4. A combination surgical device according to claim 3 wherein said spatula is formed by three of said plurality of members.
5. A combination surgical device according to claim 1 wherein said plurality of members comprises two members.
6. A combination surgical device according to claim 1 wherein said plurality of members are biased toward said second position.
7. A combination surgical device according to claim 1 further comprising means for biasing said plurality of members toward one of said first and second positions.

This application claims the benefit of the filing date of U.S. Provisional Application Ser. No. 60/600,550 entitled “Combination Argon Plasma Coagulation and Electrocautery Device and Method,” and filed on Aug. 11, 2004 by inventor Jerome Canady.

The above cross-referenced related application is hereby incorporated by reference herein in its entirety.


Not applicable.


1. Field of the Invention

The present invention relates to surgical device capable of performing both argon plasma coagulation and electrocautery in open and minimally invasive surgery.

2. Brief Description of the Related Art

Controlling or arresting blood loss is of high priority during surgery so as to avoid or minimize the necessity of introducing foreign blood or blood products into a patient. This has increased in importance due to concern over contamination of the blood supply by viral agents which cause, for example, acquired immune deficiency syndrome (AIDS), hepatitis, and the like.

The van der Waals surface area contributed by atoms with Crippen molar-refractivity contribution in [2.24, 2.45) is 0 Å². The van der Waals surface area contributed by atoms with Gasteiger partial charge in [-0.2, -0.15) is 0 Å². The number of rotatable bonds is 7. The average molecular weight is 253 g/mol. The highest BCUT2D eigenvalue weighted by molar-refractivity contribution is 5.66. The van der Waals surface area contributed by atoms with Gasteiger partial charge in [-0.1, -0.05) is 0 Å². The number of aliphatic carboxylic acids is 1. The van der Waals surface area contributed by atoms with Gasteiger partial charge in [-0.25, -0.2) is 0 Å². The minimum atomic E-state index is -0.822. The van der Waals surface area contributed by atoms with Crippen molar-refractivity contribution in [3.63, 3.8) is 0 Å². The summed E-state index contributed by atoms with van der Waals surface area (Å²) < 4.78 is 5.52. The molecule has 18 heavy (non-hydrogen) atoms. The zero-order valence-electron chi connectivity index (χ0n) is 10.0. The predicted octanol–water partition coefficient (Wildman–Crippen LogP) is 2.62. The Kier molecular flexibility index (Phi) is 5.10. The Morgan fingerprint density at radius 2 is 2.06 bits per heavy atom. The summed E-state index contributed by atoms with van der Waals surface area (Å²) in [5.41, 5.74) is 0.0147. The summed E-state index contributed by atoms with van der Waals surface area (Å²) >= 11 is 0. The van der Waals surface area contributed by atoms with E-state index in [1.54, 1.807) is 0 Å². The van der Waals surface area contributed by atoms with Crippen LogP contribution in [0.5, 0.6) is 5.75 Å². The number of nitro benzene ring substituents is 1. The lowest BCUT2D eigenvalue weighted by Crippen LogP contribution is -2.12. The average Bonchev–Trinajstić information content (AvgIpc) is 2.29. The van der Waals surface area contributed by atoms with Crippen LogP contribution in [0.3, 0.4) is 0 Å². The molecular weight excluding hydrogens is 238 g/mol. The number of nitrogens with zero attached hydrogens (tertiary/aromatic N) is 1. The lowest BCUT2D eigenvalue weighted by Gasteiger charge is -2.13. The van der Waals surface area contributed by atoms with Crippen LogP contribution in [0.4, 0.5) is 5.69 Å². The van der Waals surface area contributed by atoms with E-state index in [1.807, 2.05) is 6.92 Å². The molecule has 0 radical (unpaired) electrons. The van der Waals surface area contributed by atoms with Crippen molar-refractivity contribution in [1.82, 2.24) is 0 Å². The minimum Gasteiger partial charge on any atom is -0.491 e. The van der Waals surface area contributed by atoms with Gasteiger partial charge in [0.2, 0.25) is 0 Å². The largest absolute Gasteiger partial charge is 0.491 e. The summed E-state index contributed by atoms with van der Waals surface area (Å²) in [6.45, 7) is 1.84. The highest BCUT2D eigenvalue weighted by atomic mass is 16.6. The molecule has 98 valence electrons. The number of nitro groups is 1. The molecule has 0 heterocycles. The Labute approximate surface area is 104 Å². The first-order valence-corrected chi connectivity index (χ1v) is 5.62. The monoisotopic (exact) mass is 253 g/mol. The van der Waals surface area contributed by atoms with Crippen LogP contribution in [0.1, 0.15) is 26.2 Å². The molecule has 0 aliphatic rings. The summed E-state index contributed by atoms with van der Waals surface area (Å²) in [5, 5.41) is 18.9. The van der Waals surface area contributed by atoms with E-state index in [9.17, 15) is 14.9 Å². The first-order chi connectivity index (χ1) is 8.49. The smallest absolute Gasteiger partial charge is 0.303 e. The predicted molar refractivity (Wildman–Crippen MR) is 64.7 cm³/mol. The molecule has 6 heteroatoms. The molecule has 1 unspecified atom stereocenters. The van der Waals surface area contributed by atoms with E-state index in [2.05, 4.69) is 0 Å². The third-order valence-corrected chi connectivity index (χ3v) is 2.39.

Standard means for controlling traumatic and surgical blood loss are electrosurgical generators and lasers, which respectively direct high-frequency electrical currents or light energy to localize heat in bleeding vessels so as to coagulate the overlying blood and vessel walls.

Argon beam coagulators additionally have been demonstrated to be effective tissue coagulators. Examples of argon beam coagulators for use in open surgery can be found in U.S. Pat. No. 4,040,426 to Morrison and U.S. Pat. No. 4,781,175 to McGreevy. Argon beam coagulators for use rigid and flexible endoscopy also are known. An example of a device for flexible endoscopy may be seen in U.S. Pat. No. 5,207,675 to the present inventor. In some embodiments in that patent, the inventor disclosed dual modality devices that could be used either for argon plasma coagulation or for traditionally electrocautery in an endoscopic environment. The inventor also disclosed an embodiment having the dual modality of argon plasma coagulation and endoscopic biopsy forceps. In that embodiment, argon plasma coagulation could be used by a surgeon while the biopsy forceps were withdrawn inside the flexible endoscopic tube. The biopsy forceps could then be extended and used, but argon plasma coagulation was not performed with the biopsy forceps extended from the end of the tube.